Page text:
While the city slept, their
silhouettes could be seen in a deserted downtown by moonlight, on the skeletons
of buildings. They were spotted with their wide-brimmed straw hats disappearing
into the white midday heat reminiscent of a distant land (when our people had
long slowed down from listless grass-cutting to sitting in the shade). And
before we could catch ourselves, buildings mushroomed around Port-of-Spain. We
privately agreed that our people can never work like that. Put it down to a
brutal history, but we never developed that work ethic and even now, show few
signs of it. The rumblings during the Manning administration of exploitation of
labour (mingled with a reluctant admiration for the Chinese labourers, and the
companies that brought them in) have escalated to a full-throttle, damning
Last Sunday, the Guardian reported
that Chinese-owned businesses are “mushrooming” with some 310 Chinese
restaurants along the Eastern Main Road from Morvant to Sangre Grande alone.
Many workers in these new establishments, it was reported, “admitted to having
no work permits” with others paying as much as $100,000 to corrupt immigration
officers for their papers. We read, too, that immigration officials have begun
“hunting down illegal Chinese nationals” who have come into T&T to “slave” in
thriving casinos, Chinese supermarkets, restaurants and private members’ clubs,
having slipped into the country through porous parts of south Trinidad with the
help of an underworld trafficking ring believed to be controlled by a branch of
the Chinese Triad—a well-organised criminal gang which exploits poor Chinese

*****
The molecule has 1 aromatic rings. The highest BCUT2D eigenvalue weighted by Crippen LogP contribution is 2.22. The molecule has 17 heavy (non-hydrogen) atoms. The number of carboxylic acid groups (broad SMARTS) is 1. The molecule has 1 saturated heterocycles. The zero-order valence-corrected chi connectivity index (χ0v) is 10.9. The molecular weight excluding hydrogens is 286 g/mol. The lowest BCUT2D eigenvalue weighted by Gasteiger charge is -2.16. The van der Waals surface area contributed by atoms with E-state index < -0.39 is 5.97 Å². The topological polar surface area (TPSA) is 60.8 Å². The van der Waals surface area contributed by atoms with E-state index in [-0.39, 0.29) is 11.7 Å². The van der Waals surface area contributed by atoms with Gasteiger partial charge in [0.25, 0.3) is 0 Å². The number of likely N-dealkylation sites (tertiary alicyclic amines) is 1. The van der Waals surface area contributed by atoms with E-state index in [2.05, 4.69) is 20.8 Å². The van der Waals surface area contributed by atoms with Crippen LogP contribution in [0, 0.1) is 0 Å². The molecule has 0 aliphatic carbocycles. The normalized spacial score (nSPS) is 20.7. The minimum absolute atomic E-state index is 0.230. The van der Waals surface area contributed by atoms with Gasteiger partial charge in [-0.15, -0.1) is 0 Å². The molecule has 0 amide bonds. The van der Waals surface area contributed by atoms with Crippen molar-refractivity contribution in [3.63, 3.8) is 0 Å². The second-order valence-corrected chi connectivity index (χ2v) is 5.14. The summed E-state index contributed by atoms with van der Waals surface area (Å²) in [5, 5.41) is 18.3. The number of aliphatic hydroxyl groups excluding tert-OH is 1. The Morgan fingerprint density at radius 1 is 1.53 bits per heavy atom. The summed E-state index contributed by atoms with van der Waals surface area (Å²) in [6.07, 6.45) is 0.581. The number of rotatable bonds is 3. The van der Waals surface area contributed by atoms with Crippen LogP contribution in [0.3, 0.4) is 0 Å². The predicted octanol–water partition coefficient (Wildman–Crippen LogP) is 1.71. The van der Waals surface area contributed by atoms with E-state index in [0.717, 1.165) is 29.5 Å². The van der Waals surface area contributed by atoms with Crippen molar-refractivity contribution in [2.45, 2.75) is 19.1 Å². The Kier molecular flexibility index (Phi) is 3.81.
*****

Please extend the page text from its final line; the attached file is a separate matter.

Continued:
immigrants. We read that some 14 of these illegal Chinese nationals were being
detained in Wallerfield waiting to be sent back to their homeland.
With over 5,000 years of
continuous history, China is one of the world’s oldest civilisations and at 1.3
billion, the world’s most populous country. China has maintained a high growth
rate for over 30 years resulting in higher living standards and a sharp fall in
poverty from 64 to 14 per cent. By July 2010, there were substantiated claims
that China’s economy had overtaken Japan as the world’s second biggest
economy. However, a combination of the introduction of the market system, and
government policies such as restrictions on rural urban migration and the
inability to sell or mortgage rural land has contributed to increasing the
inequalities between the well off and the poor which may have contributed to
The recent activity has been more
surreptitious but now that the cover has been blown, it can damage the image of
the small but vibrant local Chinese community of some 7,800 people who have been
in Trinidad as long as the Indians and Portuguese, perhaps longer, as the first
group arrived in 1806 when the ship, the Fortitude, docked in Port-of-Spain.
Chinese immigrants are known
everywhere, including Trinidad, for their entrepreneurial and community spirit
and have been recognised as hardworking, family-oriented, a big contribution
relative to the size of their population with notable luminaries such as Sir
Solomon Hochoy and now, President George Maxwell Richards. I sat down with the
Beijing and Cambridge educated Chinese Ambassador Yang Youming who has been in
Trinidad since ’09 to hear another version of this story. Here are excerpts of
Q: There has been talk of the
Chinese Triad, a well-organised criminal gang, running this ring of illegal
immigrants, money laundering and human trafficking. How true is this?
A: The Embassy has no knowledge of
a criminal ring. We have not had any reports of trafficking from the police or
the Ministry of National Security. That is a matter for the police and
immigration to uncover.
The main issue as far as we are
concerned is not of illegal immigrants but that of visas expiring while people
wait for their visas to be renewed or work permits to be processed. They come
here and some stay on. The Chinese government is against illegal immigration. In
a globalised scenario it’s a problem countries worldwide, including China, face